Profile of the Greek God Zeus

Sky and Thunder God

Marble head of Asclepius or Zeus
DEA PICTURE LIBRARY/ De Agostini Picture Library/ Getty Images

The Greek god Zeus was the top Olympian god in the Greek pantheon. After he took credit for rescuing his brothers and sisters from their father Cronus, Zeus became king of heaven and gave his brothers, Poseidon and Hades, the sea and the underworld, respectively, for their domains.

Zeus was the husband of Hera, but he had many affairs with other goddesses, mortal women, and female animals. Zeus mated with, among others, Aegina, Alcmena, Calliope, Cassiopea, Demeter, Dione, Europa, Io, Leda, Leto, Mnemosyne, Niobe, and Semele.

In the Roman pantheon, Zeus is known as Jupiter.

Family

Zeus is father of gods and men. A sky god, he controls lightning, which he uses as a weapon, and thunder. He is king on Mount Olympus, the home of the Greek gods. He is also credited as the father of Greek heroes and the ancestor of many other Greeks. Zeus mated with many mortals and goddesses but is married to his sister Hera (Juno).

Zeus is the son of the ​​Titans Cronus and Rhea. He is the brother of his wife Hera, his other sisters Demeter and Hestia, and his brothers Hades and Poseidon.

Roman Equivalent:

The Roman name for Zeus is Jupiter and sometimes Jove. Jupiter is thought to be made up of a Proto-Indoeuropean word for god, *deiw-os, combined with the word for father, pater, like Zeus + Pater.

Attributes

Zeus is shown with a beard and long hair. His other attributes include scepter, eagle, cornucopia, aegis, ram, and lion.

The cornucopia or (goat) horn of plenty comes from the story of his Zeus' infancy when he was nursed by Amalthea.​

Powers of Zeus

Zeus is a sky god with control over weather, especially of rain and lightning. He is King of the gods and a god of oracles -- especially in the sacred oak at Dodona. In the story of the Trojan War, Zeus, as a judge, listens to the claims of other gods in support of their side. He then renders decisions on acceptable behavior.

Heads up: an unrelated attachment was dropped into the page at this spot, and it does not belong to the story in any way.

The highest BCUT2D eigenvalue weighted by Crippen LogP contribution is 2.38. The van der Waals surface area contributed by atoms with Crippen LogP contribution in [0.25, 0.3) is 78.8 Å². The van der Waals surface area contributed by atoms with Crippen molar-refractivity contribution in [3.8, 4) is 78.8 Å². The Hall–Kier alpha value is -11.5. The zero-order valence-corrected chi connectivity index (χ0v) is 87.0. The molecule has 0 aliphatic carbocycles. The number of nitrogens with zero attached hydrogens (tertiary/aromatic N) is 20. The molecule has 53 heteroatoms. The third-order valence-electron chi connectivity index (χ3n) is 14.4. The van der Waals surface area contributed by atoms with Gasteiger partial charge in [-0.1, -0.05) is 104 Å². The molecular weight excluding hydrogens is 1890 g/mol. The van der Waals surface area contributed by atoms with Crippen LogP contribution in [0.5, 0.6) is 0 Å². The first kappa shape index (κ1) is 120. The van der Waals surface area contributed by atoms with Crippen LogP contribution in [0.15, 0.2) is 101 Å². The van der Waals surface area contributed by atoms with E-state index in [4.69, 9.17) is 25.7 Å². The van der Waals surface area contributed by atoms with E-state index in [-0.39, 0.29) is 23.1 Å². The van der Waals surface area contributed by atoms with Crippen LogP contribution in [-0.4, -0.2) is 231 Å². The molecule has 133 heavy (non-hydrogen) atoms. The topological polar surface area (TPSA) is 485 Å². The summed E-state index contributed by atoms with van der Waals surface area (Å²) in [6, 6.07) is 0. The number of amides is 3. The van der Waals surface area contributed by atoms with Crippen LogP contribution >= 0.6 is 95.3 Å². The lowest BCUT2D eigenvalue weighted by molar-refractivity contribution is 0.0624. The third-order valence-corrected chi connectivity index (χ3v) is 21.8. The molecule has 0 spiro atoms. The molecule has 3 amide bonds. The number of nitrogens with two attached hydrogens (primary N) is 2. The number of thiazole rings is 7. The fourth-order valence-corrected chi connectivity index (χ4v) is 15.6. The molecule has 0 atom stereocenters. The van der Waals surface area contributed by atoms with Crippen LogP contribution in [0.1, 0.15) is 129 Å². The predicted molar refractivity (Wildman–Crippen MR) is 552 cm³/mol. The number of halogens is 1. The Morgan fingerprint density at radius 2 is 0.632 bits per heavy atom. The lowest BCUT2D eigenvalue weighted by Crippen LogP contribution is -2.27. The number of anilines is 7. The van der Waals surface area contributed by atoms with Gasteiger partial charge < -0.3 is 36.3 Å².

He remains neutral most of the time, allowing his son Sarpedon to die and glorifying his favorite, Hector.

Etymology of Zeus and Jupiter

The root of both "Zeus" and "Jupiter" is in a proto-Indo-European word for the often personified concepts of "day/light/sky".

Zeus Abducts Mortals

There are many myths about Zeus. Some involve demanding acceptable conduct of others, whether human or divine. Zeus was enraged with the behavior of Prometheus. The titan had tricked Zeus into taking the non-meat portion of the original sacrifice so that mankind could enjoy the food. In response, the king of the gods deprived mankind of the use of fire so they wouldn't be able to enjoy the boon they'd been granted, but Prometheus found a way around this, and stole some of the gods' fire by hiding it in a stalk of fennel and then giving it to mankind. Zeus punished Prometheus with having his liver pecked out every day.

But Zeus himself misbehaves -- at least according to human standards. It is tempting to say that his primary occupation is that of seducer. In order to seduce, he sometimes changed his shape into that of an animal or bird.

  • When he abducted Ganymede, he appeared as an eagle [see Zeus and Ganymede] in order to take Ganymede to the home of the gods where he would replace Hebe as cupbearer; and
  • when Zeus carried off Europa, he appeared as a tempting white bull
    [see Europa and Zeus] -- although why the Mediterranean women were so enamored of bulls is beyond the imaginative capacities of this urban-dweller -- setting in motion the quest of Cadmus and the settling of Thebes. The hunt for Europa provides one mythological version of the introduction of letters to Greece.

The Olympic Games were initially held to honor Zeus.